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We were given a semantically and syntactically correct method that looks like this:

const Foo & bar( const Bim & bam ) const;

We are supposed to explain what is meant by each of the three const calls. I am new to C++ and don't know what they mean. I understand (roughly) that the const at the end means that the method can only be called upon const variables and promises not to propagate changes. However, I do not understand the other two. Please correct me if I was wrong on the last one.

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I believe that bam is a constant call by reference of type Bim. – Busch Feb 12 '13 at 5:57
Worth reading: – David Saxon Feb 12 '13 at 5:58
Indicating that your problem is solved is done by clicking on the check mark next to the best answer, not by changing the post title. – Benjamin Lindley Feb 12 '13 at 6:09
Somebody else deleted the word "SOLVED" from the title. I changed "constants" to "const", since "const" and "constant" actually mean two quite different things in C++ (roughly, "const" means "read-only", and "constant" means "able to be evaluated at compile time"). – Keith Thompson Feb 12 '13 at 6:12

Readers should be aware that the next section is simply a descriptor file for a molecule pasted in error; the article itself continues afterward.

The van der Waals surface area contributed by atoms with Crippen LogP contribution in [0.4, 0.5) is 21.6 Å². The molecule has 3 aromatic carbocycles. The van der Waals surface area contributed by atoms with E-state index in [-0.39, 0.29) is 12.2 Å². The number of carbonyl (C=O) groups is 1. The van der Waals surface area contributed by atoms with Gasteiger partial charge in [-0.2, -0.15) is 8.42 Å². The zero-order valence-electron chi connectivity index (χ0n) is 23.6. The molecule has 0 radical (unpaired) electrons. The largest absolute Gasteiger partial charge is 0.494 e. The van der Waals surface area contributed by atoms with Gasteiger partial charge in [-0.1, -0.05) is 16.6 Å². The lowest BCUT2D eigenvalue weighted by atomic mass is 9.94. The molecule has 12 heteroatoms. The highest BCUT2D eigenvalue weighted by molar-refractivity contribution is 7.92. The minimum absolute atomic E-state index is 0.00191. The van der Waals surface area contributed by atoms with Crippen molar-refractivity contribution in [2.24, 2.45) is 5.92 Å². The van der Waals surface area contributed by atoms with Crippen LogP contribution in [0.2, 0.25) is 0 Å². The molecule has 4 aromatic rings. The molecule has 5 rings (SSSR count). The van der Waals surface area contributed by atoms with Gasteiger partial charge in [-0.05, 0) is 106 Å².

3 Answers 3

See below for explanation

(1)const Foo & bar( (2)const Bim & bam ) (3)const;
  1. The method is returning a reference of type Foo that is immutable.
  2. The methods parameter of type Bim will not be modified by the method. This means that you can pass into this method objects that are const and non-const. Either way the method will not modified the object or is only able to call methods on that object that are const.
  3. This means that this method does not alter the object in any way.

PS: For 3 there is ways around this if you are a naughty boy

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Ah! Awesome. Thanks a ton. That makes sense when combined with David Saxon's answer. Great help! – Busch Feb 12 '13 at 6:04

I understand (roughly) that the const at the end means that the method can only be called upon const variables and promises not to propagate changes.

Half right. The function can be called on const or non-const objects, and promises not to modify the state(non-mutable members) of the object or to call any non-const member functions. It's okay to call on non-const objects, but the reverse is not true. That is to say, if the trailing const was not there, then it could not be called on const objects.

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-> For int func1 () const; When you specify constant at a end of function this means this function is read only, you can't modify object for which this function is called. -> For func (const bim); constant in the argument of the function as you understood will not allow to change that particular object. -> And for const func2(); means this function's return type is constant.

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